Here we get another stomper from the Glenn Hughes type of cloth we've gotten throughout. It's a great groove.
Too Far Gone

A mellower, soulful groove, this is such a classy tune.

Second Son
I'm reminded of Living Color in a lot of ways on this screaming rocker. It's not a big change, but it does bring some variety. It really rocks, particularly after the mellower piece that directly preceded it.
Take You Down
A slower, more fully soulful number, this is all class. Hughes vocals really sell it. He's purely on fire with passion.
Don't Look Away

Here is another that lands on the mellower end of the spectrum. It's also driven essentially by the vocal performance. This has a bluesy sound to it merged with a bit of a prog rock edge.

Freedom (Shagmeister Mix)
This is basically a dance track remix. It's okay, but not up to the level of the rest of the stuff on this first CD.
Disc 2: Live at the Astoria 2, London, 22nd November 2000
           
The State I'm In

The sound on this cut is really not great. Additionally, I think Hughes might have been having some trouble hearing himself in the monitors at first. Still, this high energy stomper is a very metallic jam that rocks like crazy.

Midnight Meditated
Another stomper, this is on fire. The sound isn't improved, but that only matters so much.
Gone
There is quite a bit of stage banter before this number. A song that was co-written by Tony Iommi, this has a killer Black Sabbath kind of feel to it. Yet it's unmistakable as Glenn Hughes. This is another powerhouse rocker for sure.
Might Just Take Your Life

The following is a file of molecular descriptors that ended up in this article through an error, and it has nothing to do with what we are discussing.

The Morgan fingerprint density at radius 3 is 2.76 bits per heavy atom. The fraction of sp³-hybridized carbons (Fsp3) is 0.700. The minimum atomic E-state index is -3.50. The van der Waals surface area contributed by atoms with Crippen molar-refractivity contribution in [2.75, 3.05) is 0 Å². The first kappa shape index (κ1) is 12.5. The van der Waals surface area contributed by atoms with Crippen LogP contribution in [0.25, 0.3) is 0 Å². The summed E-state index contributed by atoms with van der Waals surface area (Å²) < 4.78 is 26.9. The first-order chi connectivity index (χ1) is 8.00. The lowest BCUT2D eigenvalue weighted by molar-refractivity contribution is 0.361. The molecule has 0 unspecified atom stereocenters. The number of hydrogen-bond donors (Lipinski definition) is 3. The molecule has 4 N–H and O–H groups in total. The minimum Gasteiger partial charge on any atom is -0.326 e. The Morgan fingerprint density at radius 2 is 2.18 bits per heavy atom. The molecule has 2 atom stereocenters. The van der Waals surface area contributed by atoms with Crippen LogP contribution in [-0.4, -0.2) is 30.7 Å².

I've always been a big fan of this song. They put in a high energy stomping rendition. I love the guitar solo on this thing. There is some extended stage banter here.
Muscle and Blood
A screaming (at times literally) hot hard rocker, this is strong.
You Kill Me
Another furious stomper, this carries on the tradition in style. There is extended stage banter at the end of this cut.
Medusa
Here we get a song from the Trapeze days. The mellower segment at the start gets followed by some fierce, seriously hard rocking stuff further down the road. It drops back to the mellower motif to carry forward. The fired up section that comes next eventually takes it to its close.
You Are the Music
This hard rocker has a seriously hot groove. There is some funk built into it. The mid-track jam is full on funk, in fact.
Your Love Is Alright
This comes straight out of the previous cut and is another solid funk rocker. There is a vocal work-out section near the end of the piece, too.
Coast to Coast
There is a soaring kind of melodic rock vibe to this. The guitar soloing is really classy.
Purple Medley: Owed to "G" / Sail Away / Lay Down Stay Down / Gettin' Tighter
Drums bring this Deep Purple medley into being. They launch out from there to the smoking hot hard rock. This is an extensive medley that covers some great Purple territory. There is some serious funk built into this thing at times. This gets incredibly intense before they take it to the end.